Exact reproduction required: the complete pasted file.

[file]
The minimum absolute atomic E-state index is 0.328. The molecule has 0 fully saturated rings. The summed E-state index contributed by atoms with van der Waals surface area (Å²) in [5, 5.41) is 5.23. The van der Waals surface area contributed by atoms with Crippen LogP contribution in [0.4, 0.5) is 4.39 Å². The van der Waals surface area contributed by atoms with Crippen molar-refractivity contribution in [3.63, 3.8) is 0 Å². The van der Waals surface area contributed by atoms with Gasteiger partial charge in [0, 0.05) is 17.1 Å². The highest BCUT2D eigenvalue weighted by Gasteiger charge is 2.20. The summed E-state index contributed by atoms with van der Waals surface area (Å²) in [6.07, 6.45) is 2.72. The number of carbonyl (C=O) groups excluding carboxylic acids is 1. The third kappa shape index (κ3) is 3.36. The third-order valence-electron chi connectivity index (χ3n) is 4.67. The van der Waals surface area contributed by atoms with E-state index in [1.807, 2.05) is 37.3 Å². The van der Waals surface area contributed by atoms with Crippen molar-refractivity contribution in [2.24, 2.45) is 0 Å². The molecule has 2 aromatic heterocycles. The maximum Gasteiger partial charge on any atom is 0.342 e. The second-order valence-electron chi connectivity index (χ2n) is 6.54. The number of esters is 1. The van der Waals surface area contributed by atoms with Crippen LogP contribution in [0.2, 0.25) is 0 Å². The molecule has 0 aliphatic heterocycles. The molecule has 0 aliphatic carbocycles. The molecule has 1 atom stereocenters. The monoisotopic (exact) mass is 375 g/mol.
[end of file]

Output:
The minimum absolute atomic E-state index is 0.328. The molecule has 0 fully saturated rings. The summed E-state index contributed by atoms with van der Waals surface area (Å²) in [5, 5.41) is 5.23. The van der Waals surface area contributed by atoms with Crippen LogP contribution in [0.4, 0.5) is 4.39 Å². The van der Waals surface area contributed by atoms with Crippen molar-refractivity contribution in [3.63, 3.8) is 0 Å². The van der Waals surface area contributed by atoms with Gasteiger partial charge in [0, 0.05) is 17.1 Å². The highest BCUT2D eigenvalue weighted by Gasteiger charge is 2.20. The summed E-state index contributed by atoms with van der Waals surface area (Å²) in [6.07, 6.45) is 2.72. The number of carbonyl (C=O) groups excluding carboxylic acids is 1. The third kappa shape index (κ3) is 3.36. The third-order valence-electron chi connectivity index (χ3n) is 4.67. The van der Waals surface area contributed by atoms with E-state index in [1.807, 2.05) is 37.3 Å². The van der Waals surface area contributed by atoms with Crippen molar-refractivity contribution in [2.24, 2.45) is 0 Å². The molecule has 2 aromatic heterocycles. The maximum Gasteiger partial charge on any atom is 0.342 e. The second-order valence-electron chi connectivity index (χ2n) is 6.54. The number of esters is 1. The van der Waals surface area contributed by atoms with Crippen LogP contribution in [0.2, 0.25) is 0 Å². The molecule has 0 aliphatic heterocycles. The molecule has 0 aliphatic carbocycles. The molecule has 1 atom stereocenters. The monoisotopic (exact) mass is 375 g/mol.